Cannabinoids: Emerging developments in neuropsychopharmacology and biological psychiatry

Cannabinoids: Emerging developments in neuropsychopharmacology and biological psychiatry

Prog Neuropsychopharmacol Biol Psychiatry. 2021 Mar 15:110305. doi: 10.1016/j.pnpbp.2021.110305. Online ahead of print.


Cannabinoids from the cannabis plant were one of the earliest psychoactive phytochemicals harnessed by humanity for their medicinal properties and remain one of the most frequently used and misused classes of chemicals in the world. Despite our long-standing history with cannabinoids, much more is said than is known regarding how these molecules influence the brain and behavior. We are in a rapidly evolving discovery phase regarding the neuroscience of cannabinoids. This period of insight began in the mid-1990s when it was discovered that phytocannabinoids (e.g., delta-9-tetrahydrocannabinol) act on G-protein coupled receptors (i.e., CB1/CB2) in the brain to produce their psychoactive effects. Shortly thereafter, it was discovered that endogenous ligands (i.e., endocannabinoids) exist for these receptor targets and, that they are synthetized on demand under a variety of physiological conditions. Thus, we can now study how phytochemicals, endogenous ligands, and synthetic/metabolic enzymes of the endocannabinoid system influence the brain and behavior by activating known receptor targets. Our increased ability to study cannabinoid interactions with the brain and behavior coincides with an increase in international interest in utilizing cannabinoids as a medicine. At the same time, the potency of, and administration routes by which cannabinoids are used is rapidly changing. And, these trends in cannabinoid misuse are producing lasting neural adaptations that have implications for mental health. In this special edition, we will summarize our recent period of discovery regarding how: 1) phytocannabinoids, synthetic cannabinoids and endocannabinoids act on the brain to produce behavioral effects; 2) cannabinoids can be harnessed to produce pharmacotherapeutic utility in the field of medicine; and 3) use of increasingly more cannabinoid variants through unique routes of administration alter the brain and behavior, especially when used in critical developmental periods like pregnancy and adolescence.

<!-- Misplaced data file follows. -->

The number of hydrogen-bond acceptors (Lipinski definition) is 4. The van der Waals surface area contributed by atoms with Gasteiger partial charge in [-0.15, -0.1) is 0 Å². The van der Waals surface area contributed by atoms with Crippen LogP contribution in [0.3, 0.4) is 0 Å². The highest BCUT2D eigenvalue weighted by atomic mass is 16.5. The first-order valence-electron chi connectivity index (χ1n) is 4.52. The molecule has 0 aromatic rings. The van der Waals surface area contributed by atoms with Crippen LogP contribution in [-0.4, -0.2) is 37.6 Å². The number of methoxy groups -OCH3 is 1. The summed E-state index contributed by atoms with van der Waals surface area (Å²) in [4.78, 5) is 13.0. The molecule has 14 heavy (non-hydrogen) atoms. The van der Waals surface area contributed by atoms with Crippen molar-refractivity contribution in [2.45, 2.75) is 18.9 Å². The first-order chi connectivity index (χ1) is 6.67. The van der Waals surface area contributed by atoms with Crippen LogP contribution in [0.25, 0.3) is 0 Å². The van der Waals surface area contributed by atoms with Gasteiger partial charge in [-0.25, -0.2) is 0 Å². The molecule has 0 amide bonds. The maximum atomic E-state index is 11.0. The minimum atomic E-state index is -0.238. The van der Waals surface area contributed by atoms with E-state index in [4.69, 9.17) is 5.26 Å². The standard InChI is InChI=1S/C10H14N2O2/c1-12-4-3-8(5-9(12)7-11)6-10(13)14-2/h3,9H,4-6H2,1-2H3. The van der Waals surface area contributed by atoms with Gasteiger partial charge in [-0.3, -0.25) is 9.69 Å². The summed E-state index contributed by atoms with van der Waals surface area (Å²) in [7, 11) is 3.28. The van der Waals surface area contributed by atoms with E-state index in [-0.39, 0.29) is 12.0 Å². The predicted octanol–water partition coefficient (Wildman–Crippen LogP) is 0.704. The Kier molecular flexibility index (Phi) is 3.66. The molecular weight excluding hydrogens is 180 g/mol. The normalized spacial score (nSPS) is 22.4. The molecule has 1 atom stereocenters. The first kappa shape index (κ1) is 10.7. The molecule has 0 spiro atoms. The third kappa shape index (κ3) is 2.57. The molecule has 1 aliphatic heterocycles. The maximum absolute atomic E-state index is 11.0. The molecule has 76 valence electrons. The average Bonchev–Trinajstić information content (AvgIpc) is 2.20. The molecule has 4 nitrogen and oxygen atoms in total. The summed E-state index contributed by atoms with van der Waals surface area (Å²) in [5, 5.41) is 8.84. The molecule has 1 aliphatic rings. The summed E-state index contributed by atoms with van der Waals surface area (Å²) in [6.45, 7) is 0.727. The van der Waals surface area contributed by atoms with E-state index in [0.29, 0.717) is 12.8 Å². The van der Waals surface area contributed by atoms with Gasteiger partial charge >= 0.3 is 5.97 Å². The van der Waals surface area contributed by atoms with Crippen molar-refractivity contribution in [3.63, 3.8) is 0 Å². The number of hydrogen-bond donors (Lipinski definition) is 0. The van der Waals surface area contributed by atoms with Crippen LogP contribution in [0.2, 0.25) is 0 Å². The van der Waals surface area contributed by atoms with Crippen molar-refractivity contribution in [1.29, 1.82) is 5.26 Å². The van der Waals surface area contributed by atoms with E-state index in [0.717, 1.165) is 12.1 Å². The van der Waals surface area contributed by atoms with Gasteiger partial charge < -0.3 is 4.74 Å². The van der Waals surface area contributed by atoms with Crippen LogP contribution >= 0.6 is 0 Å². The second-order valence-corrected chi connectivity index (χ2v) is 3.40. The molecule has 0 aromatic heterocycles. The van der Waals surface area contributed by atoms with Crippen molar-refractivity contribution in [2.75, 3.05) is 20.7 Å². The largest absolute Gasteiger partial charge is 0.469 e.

PMID:33737216 | DOI:10.1016/j.pnpbp.2021.110305

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